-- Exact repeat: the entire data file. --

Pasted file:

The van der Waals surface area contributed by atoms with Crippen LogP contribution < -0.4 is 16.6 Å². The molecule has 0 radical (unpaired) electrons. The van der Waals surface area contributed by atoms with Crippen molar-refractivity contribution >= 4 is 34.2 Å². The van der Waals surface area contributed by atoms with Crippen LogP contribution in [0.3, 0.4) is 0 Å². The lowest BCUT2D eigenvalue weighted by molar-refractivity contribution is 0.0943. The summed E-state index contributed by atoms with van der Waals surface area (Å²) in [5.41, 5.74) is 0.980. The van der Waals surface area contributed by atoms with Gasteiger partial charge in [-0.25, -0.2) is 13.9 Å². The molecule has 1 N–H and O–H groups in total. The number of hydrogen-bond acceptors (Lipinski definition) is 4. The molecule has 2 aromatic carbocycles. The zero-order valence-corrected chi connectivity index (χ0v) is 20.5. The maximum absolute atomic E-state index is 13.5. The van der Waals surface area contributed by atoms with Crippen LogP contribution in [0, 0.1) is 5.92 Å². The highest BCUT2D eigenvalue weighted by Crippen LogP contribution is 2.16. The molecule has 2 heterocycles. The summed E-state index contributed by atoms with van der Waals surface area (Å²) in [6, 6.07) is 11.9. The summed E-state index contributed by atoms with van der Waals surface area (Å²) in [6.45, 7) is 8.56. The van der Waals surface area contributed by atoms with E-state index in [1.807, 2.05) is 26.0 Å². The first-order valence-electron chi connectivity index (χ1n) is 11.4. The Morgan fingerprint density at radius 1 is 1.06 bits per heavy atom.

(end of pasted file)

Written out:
The van der Waals surface area contributed by atoms with Crippen LogP contribution < -0.4 is 16.6 Å². The molecule has 0 radical (unpaired) electrons. The van der Waals surface area contributed by atoms with Crippen molar-refractivity contribution >= 4 is 34.2 Å². The van der Waals surface area contributed by atoms with Crippen LogP contribution in [0.3, 0.4) is 0 Å². The lowest BCUT2D eigenvalue weighted by molar-refractivity contribution is 0.0943. The summed E-state index contributed by atoms with van der Waals surface area (Å²) in [5.41, 5.74) is 0.980. The van der Waals surface area contributed by atoms with Gasteiger partial charge in [-0.25, -0.2) is 13.9 Å². The molecule has 1 N–H and O–H groups in total. The number of hydrogen-bond acceptors (Lipinski definition) is 4. The molecule has 2 aromatic carbocycles. The zero-order valence-corrected chi connectivity index (χ0v) is 20.5. The maximum absolute atomic E-state index is 13.5. The van der Waals surface area contributed by atoms with Crippen LogP contribution in [0, 0.1) is 5.92 Å². The highest BCUT2D eigenvalue weighted by Crippen LogP contribution is 2.16. The molecule has 2 heterocycles. The summed E-state index contributed by atoms with van der Waals surface area (Å²) in [6, 6.07) is 11.9. The summed E-state index contributed by atoms with van der Waals surface area (Å²) in [6.45, 7) is 8.56. The van der Waals surface area contributed by atoms with E-state index in [1.807, 2.05) is 26.0 Å². The first-order valence-electron chi connectivity index (χ1n) is 11.4. The Morgan fingerprint density at radius 1 is 1.06 bits per heavy atom.